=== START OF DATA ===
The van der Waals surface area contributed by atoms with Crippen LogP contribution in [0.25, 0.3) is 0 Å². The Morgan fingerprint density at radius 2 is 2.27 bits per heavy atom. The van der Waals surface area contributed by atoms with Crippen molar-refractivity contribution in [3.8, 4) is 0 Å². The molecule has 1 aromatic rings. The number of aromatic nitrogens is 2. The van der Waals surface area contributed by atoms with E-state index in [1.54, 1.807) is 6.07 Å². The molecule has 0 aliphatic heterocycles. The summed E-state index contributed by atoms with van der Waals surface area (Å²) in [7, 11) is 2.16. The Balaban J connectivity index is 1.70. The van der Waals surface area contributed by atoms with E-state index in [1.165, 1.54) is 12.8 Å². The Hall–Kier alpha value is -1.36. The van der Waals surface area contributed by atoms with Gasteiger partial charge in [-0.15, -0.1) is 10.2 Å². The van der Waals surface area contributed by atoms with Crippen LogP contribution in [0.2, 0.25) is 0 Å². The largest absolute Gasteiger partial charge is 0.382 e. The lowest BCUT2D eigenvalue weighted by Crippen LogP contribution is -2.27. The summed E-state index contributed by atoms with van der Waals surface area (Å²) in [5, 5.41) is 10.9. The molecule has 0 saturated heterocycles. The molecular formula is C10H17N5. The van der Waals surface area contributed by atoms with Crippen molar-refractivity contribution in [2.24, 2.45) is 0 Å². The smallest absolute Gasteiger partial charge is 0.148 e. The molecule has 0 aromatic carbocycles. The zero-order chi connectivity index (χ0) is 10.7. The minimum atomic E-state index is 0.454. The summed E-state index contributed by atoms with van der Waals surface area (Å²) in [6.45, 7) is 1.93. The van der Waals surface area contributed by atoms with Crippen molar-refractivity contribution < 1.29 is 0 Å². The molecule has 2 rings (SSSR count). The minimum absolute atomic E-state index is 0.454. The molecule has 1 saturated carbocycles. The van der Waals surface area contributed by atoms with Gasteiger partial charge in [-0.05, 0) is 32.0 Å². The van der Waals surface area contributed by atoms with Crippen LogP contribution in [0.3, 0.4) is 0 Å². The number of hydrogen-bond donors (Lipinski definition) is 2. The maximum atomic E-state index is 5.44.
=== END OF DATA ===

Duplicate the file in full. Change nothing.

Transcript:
The van der Waals surface area contributed by atoms with Crippen LogP contribution in [0.25, 0.3) is 0 Å². The Morgan fingerprint density at radius 2 is 2.27 bits per heavy atom. The van der Waals surface area contributed by atoms with Crippen molar-refractivity contribution in [3.8, 4) is 0 Å². The molecule has 1 aromatic rings. The number of aromatic nitrogens is 2. The van der Waals surface area contributed by atoms with E-state index in [1.54, 1.807) is 6.07 Å². The molecule has 0 aliphatic heterocycles. The summed E-state index contributed by atoms with van der Waals surface area (Å²) in [7, 11) is 2.16. The Balaban J connectivity index is 1.70. The van der Waals surface area contributed by atoms with E-state index in [1.165, 1.54) is 12.8 Å². The Hall–Kier alpha value is -1.36. The van der Waals surface area contributed by atoms with Gasteiger partial charge in [-0.15, -0.1) is 10.2 Å². The van der Waals surface area contributed by atoms with Crippen LogP contribution in [0.2, 0.25) is 0 Å². The largest absolute Gasteiger partial charge is 0.382 e. The lowest BCUT2D eigenvalue weighted by Crippen LogP contribution is -2.27. The summed E-state index contributed by atoms with van der Waals surface area (Å²) in [5, 5.41) is 10.9. The molecule has 0 saturated heterocycles. The molecular formula is C10H17N5. The van der Waals surface area contributed by atoms with Crippen molar-refractivity contribution in [2.24, 2.45) is 0 Å². The smallest absolute Gasteiger partial charge is 0.148 e. The molecule has 0 aromatic carbocycles. The zero-order chi connectivity index (χ0) is 10.7. The minimum atomic E-state index is 0.454. The summed E-state index contributed by atoms with van der Waals surface area (Å²) in [6.45, 7) is 1.93. The van der Waals surface area contributed by atoms with Crippen molar-refractivity contribution < 1.29 is 0 Å². The molecule has 2 rings (SSSR count). The minimum absolute atomic E-state index is 0.454. The molecule has 1 saturated carbocycles. The van der Waals surface area contributed by atoms with Gasteiger partial charge in [-0.05, 0) is 32.0 Å². The van der Waals surface area contributed by atoms with Crippen LogP contribution in [0.3, 0.4) is 0 Å². The number of hydrogen-bond donors (Lipinski definition) is 2. The maximum atomic E-state index is 5.44.